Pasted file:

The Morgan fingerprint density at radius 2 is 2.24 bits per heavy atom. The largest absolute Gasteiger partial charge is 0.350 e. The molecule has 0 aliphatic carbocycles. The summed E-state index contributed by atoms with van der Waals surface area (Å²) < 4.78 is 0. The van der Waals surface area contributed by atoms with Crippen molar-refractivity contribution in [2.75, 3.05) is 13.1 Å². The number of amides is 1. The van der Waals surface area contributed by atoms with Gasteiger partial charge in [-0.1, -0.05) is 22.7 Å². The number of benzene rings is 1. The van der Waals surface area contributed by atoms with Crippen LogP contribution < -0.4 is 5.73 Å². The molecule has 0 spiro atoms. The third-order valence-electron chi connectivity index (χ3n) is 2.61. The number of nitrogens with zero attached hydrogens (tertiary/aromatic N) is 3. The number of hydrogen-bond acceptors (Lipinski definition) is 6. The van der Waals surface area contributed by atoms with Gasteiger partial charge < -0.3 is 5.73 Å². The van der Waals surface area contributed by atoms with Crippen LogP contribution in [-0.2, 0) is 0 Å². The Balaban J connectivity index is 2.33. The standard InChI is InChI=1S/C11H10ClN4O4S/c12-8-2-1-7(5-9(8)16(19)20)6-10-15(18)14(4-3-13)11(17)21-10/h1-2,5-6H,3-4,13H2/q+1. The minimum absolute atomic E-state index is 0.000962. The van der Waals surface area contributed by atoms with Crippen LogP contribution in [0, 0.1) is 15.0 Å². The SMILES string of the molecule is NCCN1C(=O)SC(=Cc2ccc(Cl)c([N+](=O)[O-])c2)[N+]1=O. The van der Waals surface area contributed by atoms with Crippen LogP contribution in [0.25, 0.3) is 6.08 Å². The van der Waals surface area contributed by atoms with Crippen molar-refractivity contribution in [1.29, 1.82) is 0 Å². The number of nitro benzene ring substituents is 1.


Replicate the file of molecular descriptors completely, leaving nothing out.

The Morgan fingerprint density at radius 2 is 2.24 bits per heavy atom. The largest absolute Gasteiger partial charge is 0.350 e. The molecule has 0 aliphatic carbocycles. The summed E-state index contributed by atoms with van der Waals surface area (Å²) < 4.78 is 0. The van der Waals surface area contributed by atoms with Crippen molar-refractivity contribution in [2.75, 3.05) is 13.1 Å². The number of amides is 1. The van der Waals surface area contributed by atoms with Gasteiger partial charge in [-0.1, -0.05) is 22.7 Å². The number of benzene rings is 1. The van der Waals surface area contributed by atoms with Crippen LogP contribution < -0.4 is 5.73 Å². The molecule has 0 spiro atoms. The third-order valence-electron chi connectivity index (χ3n) is 2.61. The number of nitrogens with zero attached hydrogens (tertiary/aromatic N) is 3. The number of hydrogen-bond acceptors (Lipinski definition) is 6. The van der Waals surface area contributed by atoms with Gasteiger partial charge < -0.3 is 5.73 Å². The van der Waals surface area contributed by atoms with Crippen LogP contribution in [-0.2, 0) is 0 Å². The Balaban J connectivity index is 2.33. The standard InChI is InChI=1S/C11H10ClN4O4S/c12-8-2-1-7(5-9(8)16(19)20)6-10-15(18)14(4-3-13)11(17)21-10/h1-2,5-6H,3-4,13H2/q+1. The minimum absolute atomic E-state index is 0.000962. The van der Waals surface area contributed by atoms with Crippen LogP contribution in [0, 0.1) is 15.0 Å². The SMILES string of the molecule is NCCN1C(=O)SC(=Cc2ccc(Cl)c([N+](=O)[O-])c2)[N+]1=O. The van der Waals surface area contributed by atoms with Crippen LogP contribution in [0.25, 0.3) is 6.08 Å². The van der Waals surface area contributed by atoms with Crippen molar-refractivity contribution in [1.29, 1.82) is 0 Å². The number of nitro benzene ring substituents is 1.